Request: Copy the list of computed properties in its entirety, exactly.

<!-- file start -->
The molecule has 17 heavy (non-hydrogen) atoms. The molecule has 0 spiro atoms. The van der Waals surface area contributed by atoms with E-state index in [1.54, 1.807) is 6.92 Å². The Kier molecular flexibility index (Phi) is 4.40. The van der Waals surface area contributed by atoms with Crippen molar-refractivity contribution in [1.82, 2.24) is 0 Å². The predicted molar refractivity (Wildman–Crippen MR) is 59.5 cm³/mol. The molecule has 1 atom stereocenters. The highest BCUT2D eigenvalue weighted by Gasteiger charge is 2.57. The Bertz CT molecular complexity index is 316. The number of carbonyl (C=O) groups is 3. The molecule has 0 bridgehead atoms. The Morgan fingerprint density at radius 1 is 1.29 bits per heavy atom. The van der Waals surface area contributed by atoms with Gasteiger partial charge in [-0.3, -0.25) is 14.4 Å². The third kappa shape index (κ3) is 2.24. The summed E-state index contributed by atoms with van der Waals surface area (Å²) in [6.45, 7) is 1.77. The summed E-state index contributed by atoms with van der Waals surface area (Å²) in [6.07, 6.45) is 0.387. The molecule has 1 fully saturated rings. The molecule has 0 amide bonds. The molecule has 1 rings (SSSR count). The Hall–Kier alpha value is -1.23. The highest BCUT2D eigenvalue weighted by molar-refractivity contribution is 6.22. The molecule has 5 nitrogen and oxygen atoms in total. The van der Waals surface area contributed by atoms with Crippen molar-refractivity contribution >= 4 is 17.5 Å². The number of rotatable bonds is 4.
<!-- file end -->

The molecule has 17 heavy (non-hydrogen) atoms. The molecule has 0 spiro atoms. The van der Waals surface area contributed by atoms with E-state index in [1.54, 1.807) is 6.92 Å². The Kier molecular flexibility index (Phi) is 4.40. The van der Waals surface area contributed by atoms with Crippen molar-refractivity contribution in [1.82, 2.24) is 0 Å². The predicted molar refractivity (Wildman–Crippen MR) is 59.5 cm³/mol. The molecule has 1 atom stereocenters. The highest BCUT2D eigenvalue weighted by Gasteiger charge is 2.57. The Bertz CT molecular complexity index is 316. The number of carbonyl (C=O) groups is 3. The molecule has 0 bridgehead atoms. The Morgan fingerprint density at radius 1 is 1.29 bits per heavy atom. The van der Waals surface area contributed by atoms with Gasteiger partial charge in [-0.3, -0.25) is 14.4 Å². The third kappa shape index (κ3) is 2.24. The summed E-state index contributed by atoms with van der Waals surface area (Å²) in [6.45, 7) is 1.77. The summed E-state index contributed by atoms with van der Waals surface area (Å²) in [6.07, 6.45) is 0.387. The molecule has 1 fully saturated rings. The molecule has 0 amide bonds. The molecule has 1 rings (SSSR count). The Hall–Kier alpha value is -1.23. The highest BCUT2D eigenvalue weighted by molar-refractivity contribution is 6.22. The molecule has 5 nitrogen and oxygen atoms in total. The van der Waals surface area contributed by atoms with Crippen molar-refractivity contribution >= 4 is 17.5 Å². The number of rotatable bonds is 4.